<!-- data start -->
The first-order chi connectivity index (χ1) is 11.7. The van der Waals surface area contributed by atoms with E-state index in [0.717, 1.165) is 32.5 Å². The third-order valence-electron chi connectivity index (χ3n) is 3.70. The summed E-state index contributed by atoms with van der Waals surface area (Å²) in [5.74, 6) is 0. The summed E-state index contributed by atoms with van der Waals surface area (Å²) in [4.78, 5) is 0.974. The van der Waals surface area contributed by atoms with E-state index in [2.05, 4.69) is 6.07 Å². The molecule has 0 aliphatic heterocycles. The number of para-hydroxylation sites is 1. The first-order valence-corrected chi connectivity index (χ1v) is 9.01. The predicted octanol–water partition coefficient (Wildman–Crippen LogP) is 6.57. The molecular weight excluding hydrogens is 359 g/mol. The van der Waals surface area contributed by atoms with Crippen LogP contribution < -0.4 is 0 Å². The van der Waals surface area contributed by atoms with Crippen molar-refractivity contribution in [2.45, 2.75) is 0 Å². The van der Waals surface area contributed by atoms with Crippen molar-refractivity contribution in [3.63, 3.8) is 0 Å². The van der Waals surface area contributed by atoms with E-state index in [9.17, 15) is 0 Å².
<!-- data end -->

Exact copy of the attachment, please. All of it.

The first-order chi connectivity index (χ1) is 11.7. The van der Waals surface area contributed by atoms with E-state index in [0.717, 1.165) is 32.5 Å². The third-order valence-electron chi connectivity index (χ3n) is 3.70. The summed E-state index contributed by atoms with van der Waals surface area (Å²) in [5.74, 6) is 0. The summed E-state index contributed by atoms with van der Waals surface area (Å²) in [4.78, 5) is 0.974. The van der Waals surface area contributed by atoms with E-state index in [2.05, 4.69) is 6.07 Å². The molecule has 0 aliphatic heterocycles. The number of para-hydroxylation sites is 1. The first-order valence-corrected chi connectivity index (χ1v) is 9.01. The predicted octanol–water partition coefficient (Wildman–Crippen LogP) is 6.57. The molecular weight excluding hydrogens is 359 g/mol. The van der Waals surface area contributed by atoms with Crippen LogP contribution < -0.4 is 0 Å². The van der Waals surface area contributed by atoms with Crippen molar-refractivity contribution in [2.45, 2.75) is 0 Å². The van der Waals surface area contributed by atoms with Crippen molar-refractivity contribution in [3.63, 3.8) is 0 Å². The van der Waals surface area contributed by atoms with E-state index in [9.17, 15) is 0 Å².